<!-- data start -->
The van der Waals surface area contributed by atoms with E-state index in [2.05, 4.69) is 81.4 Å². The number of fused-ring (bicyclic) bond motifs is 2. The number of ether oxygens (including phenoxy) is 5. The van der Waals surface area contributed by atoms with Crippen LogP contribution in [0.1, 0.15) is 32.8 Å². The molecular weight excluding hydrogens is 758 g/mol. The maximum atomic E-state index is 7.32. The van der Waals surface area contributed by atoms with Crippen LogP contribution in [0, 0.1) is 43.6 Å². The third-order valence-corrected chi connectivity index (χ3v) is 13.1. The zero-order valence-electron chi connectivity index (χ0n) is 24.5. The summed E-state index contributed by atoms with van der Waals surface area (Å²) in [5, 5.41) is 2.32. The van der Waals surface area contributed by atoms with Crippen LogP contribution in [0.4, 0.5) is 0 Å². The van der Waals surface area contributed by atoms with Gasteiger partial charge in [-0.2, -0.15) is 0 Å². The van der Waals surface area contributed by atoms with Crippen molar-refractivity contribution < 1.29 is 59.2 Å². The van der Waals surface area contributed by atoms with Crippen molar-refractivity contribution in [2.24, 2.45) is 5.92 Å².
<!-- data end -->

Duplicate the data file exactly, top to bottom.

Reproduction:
The van der Waals surface area contributed by atoms with E-state index in [2.05, 4.69) is 81.4 Å². The number of fused-ring (bicyclic) bond motifs is 2. The number of ether oxygens (including phenoxy) is 5. The van der Waals surface area contributed by atoms with Crippen LogP contribution in [0.1, 0.15) is 32.8 Å². The molecular weight excluding hydrogens is 758 g/mol. The maximum atomic E-state index is 7.32. The van der Waals surface area contributed by atoms with Crippen LogP contribution in [0, 0.1) is 43.6 Å². The third-order valence-corrected chi connectivity index (χ3v) is 13.1. The zero-order valence-electron chi connectivity index (χ0n) is 24.5. The summed E-state index contributed by atoms with van der Waals surface area (Å²) in [5, 5.41) is 2.32. The van der Waals surface area contributed by atoms with Crippen LogP contribution in [0.4, 0.5) is 0 Å². The van der Waals surface area contributed by atoms with Gasteiger partial charge in [-0.2, -0.15) is 0 Å². The van der Waals surface area contributed by atoms with Crippen molar-refractivity contribution < 1.29 is 59.2 Å². The van der Waals surface area contributed by atoms with Crippen molar-refractivity contribution in [2.24, 2.45) is 5.92 Å².